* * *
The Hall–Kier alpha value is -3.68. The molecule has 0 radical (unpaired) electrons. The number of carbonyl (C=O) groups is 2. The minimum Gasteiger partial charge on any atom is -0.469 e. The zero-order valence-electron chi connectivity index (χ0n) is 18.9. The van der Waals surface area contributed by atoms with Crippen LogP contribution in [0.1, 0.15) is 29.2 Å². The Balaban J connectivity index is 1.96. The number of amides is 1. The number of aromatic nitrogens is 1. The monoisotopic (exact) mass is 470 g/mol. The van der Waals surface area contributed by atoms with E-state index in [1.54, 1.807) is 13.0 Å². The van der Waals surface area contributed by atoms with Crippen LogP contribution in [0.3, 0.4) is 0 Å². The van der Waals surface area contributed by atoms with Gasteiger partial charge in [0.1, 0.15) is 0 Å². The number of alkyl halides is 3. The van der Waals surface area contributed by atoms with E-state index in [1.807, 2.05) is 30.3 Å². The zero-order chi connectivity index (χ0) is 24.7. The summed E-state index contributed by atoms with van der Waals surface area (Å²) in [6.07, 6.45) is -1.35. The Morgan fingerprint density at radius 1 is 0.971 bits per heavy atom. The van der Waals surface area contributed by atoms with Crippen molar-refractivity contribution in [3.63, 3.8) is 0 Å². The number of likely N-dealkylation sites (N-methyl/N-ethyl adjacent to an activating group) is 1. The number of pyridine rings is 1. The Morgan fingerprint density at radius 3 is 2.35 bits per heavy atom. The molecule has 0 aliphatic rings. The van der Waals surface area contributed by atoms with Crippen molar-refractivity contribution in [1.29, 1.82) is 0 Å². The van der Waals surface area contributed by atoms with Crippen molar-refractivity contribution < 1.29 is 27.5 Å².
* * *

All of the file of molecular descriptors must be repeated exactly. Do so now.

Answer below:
The Hall–Kier alpha value is -3.68. The molecule has 0 radical (unpaired) electrons. The number of carbonyl (C=O) groups is 2. The minimum Gasteiger partial charge on any atom is -0.469 e. The zero-order valence-electron chi connectivity index (χ0n) is 18.9. The van der Waals surface area contributed by atoms with Crippen LogP contribution in [0.1, 0.15) is 29.2 Å². The Balaban J connectivity index is 1.96. The number of amides is 1. The number of aromatic nitrogens is 1. The monoisotopic (exact) mass is 470 g/mol. The van der Waals surface area contributed by atoms with E-state index in [1.54, 1.807) is 13.0 Å². The van der Waals surface area contributed by atoms with Crippen LogP contribution in [0.3, 0.4) is 0 Å². The van der Waals surface area contributed by atoms with Gasteiger partial charge in [0.1, 0.15) is 0 Å². The number of alkyl halides is 3. The van der Waals surface area contributed by atoms with E-state index in [1.807, 2.05) is 30.3 Å². The zero-order chi connectivity index (χ0) is 24.7. The summed E-state index contributed by atoms with van der Waals surface area (Å²) in [6.07, 6.45) is -1.35. The Morgan fingerprint density at radius 1 is 0.971 bits per heavy atom. The van der Waals surface area contributed by atoms with Crippen molar-refractivity contribution in [3.63, 3.8) is 0 Å². The number of likely N-dealkylation sites (N-methyl/N-ethyl adjacent to an activating group) is 1. The number of pyridine rings is 1. The Morgan fingerprint density at radius 3 is 2.35 bits per heavy atom. The molecule has 0 aliphatic rings. The van der Waals surface area contributed by atoms with Crippen molar-refractivity contribution in [1.29, 1.82) is 0 Å². The van der Waals surface area contributed by atoms with Crippen molar-refractivity contribution < 1.29 is 27.5 Å².